This past month, an appeals court in Arizona ruled on a defendant’s appeal of the lower court’s decision on his motion to suppress. After the defendant had been charged with a series of violent crimes, he asked the trial court to suppress evidence of incriminating messages that investigators found on his Facebook account. After the first court denied this motion, the defendant appealed, and the higher court took the matter under advisement.
Facts of the Case
According to the opinion, investigators were looking into the murder of a local woman when they began to suspect the defendant in this case. They obtained a search warrant from a court, and thus got permission to look through the defendant’s social media accounts to see if they could find any leads.
Upon looking at the defendant’s Facebook account, the investigators found a message that he had sent a friend with a picture of the dead victim. In the message, the defendant wrote, “look what I did.” Investigators used this information to find more incriminating evidence against the defendant, and he was eventually criminally charged.
The defendant’s case went to trial on charges of first-degree murder, kidnapping, tampering with physical evidence, and unauthorized burning of wildlands. Before trial, the defendant filed a motion to suppress, asking the court to prohibit the State from introducing the Facebook message into evidence. The court denied the motion, and the defendant appealed.
On appeal, the defendant argued that the officers’ warrant did not meet the requirements under the law and thus that the evidence they found using the warrant should be suppressed. According to the defendant, all warrant applications have a specificity requirement, which means they must not be general but instead be both detailed and accurate with what information they are seeking. Here, said the defendant, the warrant was too general, and it had an error in that it listed the incorrect location for where the defendant resided.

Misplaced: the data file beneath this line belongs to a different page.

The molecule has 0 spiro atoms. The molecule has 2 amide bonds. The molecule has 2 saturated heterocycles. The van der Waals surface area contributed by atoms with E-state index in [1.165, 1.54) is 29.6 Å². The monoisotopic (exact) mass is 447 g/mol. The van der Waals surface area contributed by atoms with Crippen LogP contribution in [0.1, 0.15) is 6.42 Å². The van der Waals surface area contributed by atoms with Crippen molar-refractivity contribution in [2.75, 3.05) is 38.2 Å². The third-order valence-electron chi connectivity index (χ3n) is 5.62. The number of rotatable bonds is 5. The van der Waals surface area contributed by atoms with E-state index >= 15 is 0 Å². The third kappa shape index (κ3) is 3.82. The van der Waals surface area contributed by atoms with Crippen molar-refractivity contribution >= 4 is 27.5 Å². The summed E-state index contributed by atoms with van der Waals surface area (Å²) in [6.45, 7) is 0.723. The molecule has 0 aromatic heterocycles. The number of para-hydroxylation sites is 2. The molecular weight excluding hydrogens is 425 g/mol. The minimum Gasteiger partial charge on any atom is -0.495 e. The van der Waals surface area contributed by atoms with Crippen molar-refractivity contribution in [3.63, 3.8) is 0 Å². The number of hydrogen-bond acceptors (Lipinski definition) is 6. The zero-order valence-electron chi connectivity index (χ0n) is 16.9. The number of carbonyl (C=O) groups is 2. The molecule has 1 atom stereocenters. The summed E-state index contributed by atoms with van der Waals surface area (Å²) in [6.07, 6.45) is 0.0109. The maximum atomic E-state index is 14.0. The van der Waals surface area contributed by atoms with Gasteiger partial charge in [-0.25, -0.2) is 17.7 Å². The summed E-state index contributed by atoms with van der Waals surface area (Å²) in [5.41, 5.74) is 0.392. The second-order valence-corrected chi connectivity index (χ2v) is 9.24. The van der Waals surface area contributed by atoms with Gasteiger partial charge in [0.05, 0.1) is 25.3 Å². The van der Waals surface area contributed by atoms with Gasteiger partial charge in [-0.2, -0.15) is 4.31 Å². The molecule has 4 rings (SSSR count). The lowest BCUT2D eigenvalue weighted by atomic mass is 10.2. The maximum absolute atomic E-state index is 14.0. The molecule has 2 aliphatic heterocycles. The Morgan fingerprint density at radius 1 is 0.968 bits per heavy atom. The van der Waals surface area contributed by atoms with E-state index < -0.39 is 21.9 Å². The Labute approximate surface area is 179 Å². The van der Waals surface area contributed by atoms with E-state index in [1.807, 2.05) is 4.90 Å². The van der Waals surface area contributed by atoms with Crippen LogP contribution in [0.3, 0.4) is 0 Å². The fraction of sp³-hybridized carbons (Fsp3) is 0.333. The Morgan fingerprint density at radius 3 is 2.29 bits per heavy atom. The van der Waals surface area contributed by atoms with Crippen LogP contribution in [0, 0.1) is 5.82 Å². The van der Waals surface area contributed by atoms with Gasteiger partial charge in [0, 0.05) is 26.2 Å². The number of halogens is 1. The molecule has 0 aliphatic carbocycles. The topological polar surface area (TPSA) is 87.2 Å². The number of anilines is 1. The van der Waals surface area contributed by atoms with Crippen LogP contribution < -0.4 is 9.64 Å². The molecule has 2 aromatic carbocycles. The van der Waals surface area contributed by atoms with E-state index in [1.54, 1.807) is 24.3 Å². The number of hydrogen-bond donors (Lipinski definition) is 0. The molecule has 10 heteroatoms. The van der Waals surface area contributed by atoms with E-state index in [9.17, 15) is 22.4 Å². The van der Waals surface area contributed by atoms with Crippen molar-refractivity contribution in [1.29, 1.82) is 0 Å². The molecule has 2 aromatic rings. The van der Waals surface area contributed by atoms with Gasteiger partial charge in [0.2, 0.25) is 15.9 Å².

The higher court looked at the warrant in question, ultimately finding that it was not too general to meet the requirements for a legal and reasonable warrant. The investigators were specific enough in their language, and even though the location was indeed inaccurate, this amounted to a small technical error that the investigators could eventually fix.
Thus, because the warrant was acceptable, the evidence found as a result was also admissible at the defendant’s trial. The court affirmed the original decision to deny the defendant’s motion to suppress.
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If you are facing charges related to an Arizona violent crime, know that you have an attorney on your side at the Law Office of James E. Novak. We work tirelessly to defend the rights of our clients when they need it the most, and we will not stop until we have utilized every tool at our disposal to fight for you. For a free and confidential consultation, give us a call today at 480-413-1499. You can also fill out our online form to have your questions answered.